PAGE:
Although ground meat, such as beef or pork, is a single-ingredient food product, proposed regulation changes by Health Canada could require front-of-package labelling warning of the food’s saturated fat content.
Single-ingredient foods, such as eggs, vegetables, and fruit, are usually exempt from some labelling requirements, under Health Canada.
Other countries that have implemented front-of-package regulations have chosen to exempt all single ingredient whole foods, based on their nutritious value, including ground beef.
The beef and pork sectors say the front-of-package requirement will do more harm than good, as the warning could serve as a deterrent to purchasing the nutrient-dense food, plus it could send the wrong message to export customers, as well.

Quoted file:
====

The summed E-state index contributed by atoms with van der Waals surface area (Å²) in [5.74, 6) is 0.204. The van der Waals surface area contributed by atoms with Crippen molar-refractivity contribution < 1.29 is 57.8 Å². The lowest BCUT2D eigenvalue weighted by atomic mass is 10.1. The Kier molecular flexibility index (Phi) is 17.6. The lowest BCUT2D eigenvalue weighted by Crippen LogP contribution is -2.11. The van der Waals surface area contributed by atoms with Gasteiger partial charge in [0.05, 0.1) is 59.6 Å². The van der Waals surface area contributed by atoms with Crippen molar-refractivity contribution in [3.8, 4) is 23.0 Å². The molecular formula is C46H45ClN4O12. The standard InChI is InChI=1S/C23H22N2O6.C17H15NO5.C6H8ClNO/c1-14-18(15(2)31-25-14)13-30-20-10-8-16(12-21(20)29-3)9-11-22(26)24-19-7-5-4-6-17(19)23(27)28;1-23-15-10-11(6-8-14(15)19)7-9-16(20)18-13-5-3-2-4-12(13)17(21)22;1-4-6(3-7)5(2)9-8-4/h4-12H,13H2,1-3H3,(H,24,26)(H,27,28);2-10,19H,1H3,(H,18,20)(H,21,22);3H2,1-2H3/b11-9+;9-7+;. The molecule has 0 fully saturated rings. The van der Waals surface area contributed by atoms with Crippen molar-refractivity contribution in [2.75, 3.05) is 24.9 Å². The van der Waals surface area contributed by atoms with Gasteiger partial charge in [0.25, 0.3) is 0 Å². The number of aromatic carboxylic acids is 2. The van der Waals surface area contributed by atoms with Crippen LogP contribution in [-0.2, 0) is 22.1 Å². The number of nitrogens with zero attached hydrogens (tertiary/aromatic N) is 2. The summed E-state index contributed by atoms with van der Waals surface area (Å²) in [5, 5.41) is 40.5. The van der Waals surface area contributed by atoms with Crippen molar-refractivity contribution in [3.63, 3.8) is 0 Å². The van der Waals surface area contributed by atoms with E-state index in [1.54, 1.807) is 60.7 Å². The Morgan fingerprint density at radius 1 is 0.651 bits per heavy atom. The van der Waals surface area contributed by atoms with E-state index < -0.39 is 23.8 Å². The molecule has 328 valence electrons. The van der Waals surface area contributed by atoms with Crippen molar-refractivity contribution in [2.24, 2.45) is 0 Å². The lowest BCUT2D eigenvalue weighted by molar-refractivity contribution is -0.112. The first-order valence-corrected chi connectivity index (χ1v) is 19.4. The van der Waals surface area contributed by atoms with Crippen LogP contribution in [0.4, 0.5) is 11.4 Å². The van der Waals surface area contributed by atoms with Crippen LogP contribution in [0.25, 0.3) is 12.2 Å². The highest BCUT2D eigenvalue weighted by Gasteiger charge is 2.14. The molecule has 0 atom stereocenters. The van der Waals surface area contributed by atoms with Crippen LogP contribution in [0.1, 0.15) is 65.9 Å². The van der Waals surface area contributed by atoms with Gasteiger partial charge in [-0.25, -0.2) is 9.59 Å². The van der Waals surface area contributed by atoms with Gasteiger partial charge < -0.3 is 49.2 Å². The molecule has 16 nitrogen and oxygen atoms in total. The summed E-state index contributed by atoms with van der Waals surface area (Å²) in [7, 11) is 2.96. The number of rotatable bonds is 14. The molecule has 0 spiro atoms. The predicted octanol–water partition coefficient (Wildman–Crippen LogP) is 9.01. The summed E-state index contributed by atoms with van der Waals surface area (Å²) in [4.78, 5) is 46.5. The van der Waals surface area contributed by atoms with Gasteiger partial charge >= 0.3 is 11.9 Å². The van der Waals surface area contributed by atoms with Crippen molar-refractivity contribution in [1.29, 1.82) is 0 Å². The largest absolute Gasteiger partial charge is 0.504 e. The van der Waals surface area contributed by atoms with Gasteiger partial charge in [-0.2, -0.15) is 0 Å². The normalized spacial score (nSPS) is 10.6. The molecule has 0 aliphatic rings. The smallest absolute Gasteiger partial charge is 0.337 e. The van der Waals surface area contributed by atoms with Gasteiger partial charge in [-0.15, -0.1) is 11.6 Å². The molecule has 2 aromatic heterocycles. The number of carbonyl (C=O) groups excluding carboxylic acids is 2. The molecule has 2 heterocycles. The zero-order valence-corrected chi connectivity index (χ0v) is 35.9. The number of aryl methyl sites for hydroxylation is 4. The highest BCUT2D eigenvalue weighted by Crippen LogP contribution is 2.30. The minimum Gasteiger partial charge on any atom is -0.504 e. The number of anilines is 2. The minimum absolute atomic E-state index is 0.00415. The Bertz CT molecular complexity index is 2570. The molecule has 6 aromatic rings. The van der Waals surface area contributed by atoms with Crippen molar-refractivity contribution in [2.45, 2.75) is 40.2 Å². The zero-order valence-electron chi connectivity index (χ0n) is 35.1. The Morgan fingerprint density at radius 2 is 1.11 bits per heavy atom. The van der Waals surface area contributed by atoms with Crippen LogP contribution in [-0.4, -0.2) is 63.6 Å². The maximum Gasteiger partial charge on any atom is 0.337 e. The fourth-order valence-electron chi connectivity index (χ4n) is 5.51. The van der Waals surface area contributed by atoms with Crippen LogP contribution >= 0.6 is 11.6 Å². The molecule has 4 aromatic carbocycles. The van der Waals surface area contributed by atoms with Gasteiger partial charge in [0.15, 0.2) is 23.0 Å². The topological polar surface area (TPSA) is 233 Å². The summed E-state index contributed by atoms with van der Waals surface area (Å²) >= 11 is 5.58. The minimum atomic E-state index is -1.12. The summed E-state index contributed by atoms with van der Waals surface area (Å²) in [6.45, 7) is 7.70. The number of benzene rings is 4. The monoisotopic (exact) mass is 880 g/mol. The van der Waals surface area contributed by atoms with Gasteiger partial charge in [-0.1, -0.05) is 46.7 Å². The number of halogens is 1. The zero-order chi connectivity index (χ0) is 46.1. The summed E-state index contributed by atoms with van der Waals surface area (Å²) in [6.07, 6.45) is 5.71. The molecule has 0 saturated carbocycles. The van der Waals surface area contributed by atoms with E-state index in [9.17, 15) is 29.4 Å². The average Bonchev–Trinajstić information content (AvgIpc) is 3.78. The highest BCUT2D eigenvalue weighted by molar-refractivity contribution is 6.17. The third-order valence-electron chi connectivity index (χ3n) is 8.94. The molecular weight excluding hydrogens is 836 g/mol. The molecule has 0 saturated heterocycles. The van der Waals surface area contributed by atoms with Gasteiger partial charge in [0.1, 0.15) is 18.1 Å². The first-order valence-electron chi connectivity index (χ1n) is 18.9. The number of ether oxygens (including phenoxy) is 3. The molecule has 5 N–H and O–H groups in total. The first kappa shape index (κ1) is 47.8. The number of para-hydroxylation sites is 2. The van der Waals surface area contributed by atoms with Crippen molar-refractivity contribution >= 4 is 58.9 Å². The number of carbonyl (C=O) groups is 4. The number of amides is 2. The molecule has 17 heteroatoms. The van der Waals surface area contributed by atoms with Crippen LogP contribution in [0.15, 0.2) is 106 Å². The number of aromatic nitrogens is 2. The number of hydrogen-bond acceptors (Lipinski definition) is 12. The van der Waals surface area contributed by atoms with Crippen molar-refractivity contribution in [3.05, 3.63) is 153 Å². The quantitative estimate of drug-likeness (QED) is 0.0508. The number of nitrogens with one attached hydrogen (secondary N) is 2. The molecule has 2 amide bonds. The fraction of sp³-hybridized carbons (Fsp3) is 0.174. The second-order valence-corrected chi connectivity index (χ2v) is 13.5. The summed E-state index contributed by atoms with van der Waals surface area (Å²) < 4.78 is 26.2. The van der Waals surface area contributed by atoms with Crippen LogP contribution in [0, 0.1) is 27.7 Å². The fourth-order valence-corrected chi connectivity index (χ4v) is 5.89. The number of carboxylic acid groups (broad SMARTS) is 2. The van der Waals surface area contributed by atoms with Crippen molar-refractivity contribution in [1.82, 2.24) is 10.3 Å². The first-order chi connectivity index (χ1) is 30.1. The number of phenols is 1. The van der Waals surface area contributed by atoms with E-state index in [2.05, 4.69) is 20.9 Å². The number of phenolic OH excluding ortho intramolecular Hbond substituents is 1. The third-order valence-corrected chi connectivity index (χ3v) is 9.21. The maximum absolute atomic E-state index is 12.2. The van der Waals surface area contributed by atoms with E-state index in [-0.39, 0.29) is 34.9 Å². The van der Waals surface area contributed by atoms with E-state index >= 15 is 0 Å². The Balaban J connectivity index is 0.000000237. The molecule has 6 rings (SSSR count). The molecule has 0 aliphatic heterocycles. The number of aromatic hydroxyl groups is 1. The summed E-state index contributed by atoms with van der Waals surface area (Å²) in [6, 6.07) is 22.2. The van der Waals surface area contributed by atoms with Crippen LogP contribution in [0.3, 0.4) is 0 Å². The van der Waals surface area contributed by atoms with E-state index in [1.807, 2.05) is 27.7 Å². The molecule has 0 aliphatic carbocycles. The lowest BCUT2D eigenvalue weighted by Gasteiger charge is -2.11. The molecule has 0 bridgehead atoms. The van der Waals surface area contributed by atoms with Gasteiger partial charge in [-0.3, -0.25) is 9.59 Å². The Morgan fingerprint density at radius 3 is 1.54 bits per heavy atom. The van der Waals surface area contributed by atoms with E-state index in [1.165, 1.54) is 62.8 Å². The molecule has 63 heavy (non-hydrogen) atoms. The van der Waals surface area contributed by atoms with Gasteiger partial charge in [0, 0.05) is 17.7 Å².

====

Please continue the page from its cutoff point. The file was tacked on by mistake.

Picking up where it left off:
Dennis Laycraft, executive vice president with the Canadian Cattlemen’s Association (CCA), says that the regulation at issue is nearing the approval stage in the Canadian regulatory system. He says ground beef should be exempt from the label requirement.
Laycraft says that the move by Health Canada serves to single-out the product in a negative light, which goes against the push to more whole, unprocessed foods.
CCA has shared new evidence with Health Canada which suggests that reductions in ground beef and ground pork consumption will make a nominal impact on Canadians’ overall intake of saturated fat. At the same time, deterring vulnerable populations (including women and children) from purchasing beef and pork increases the risk of increasingly inadequate iron intakes.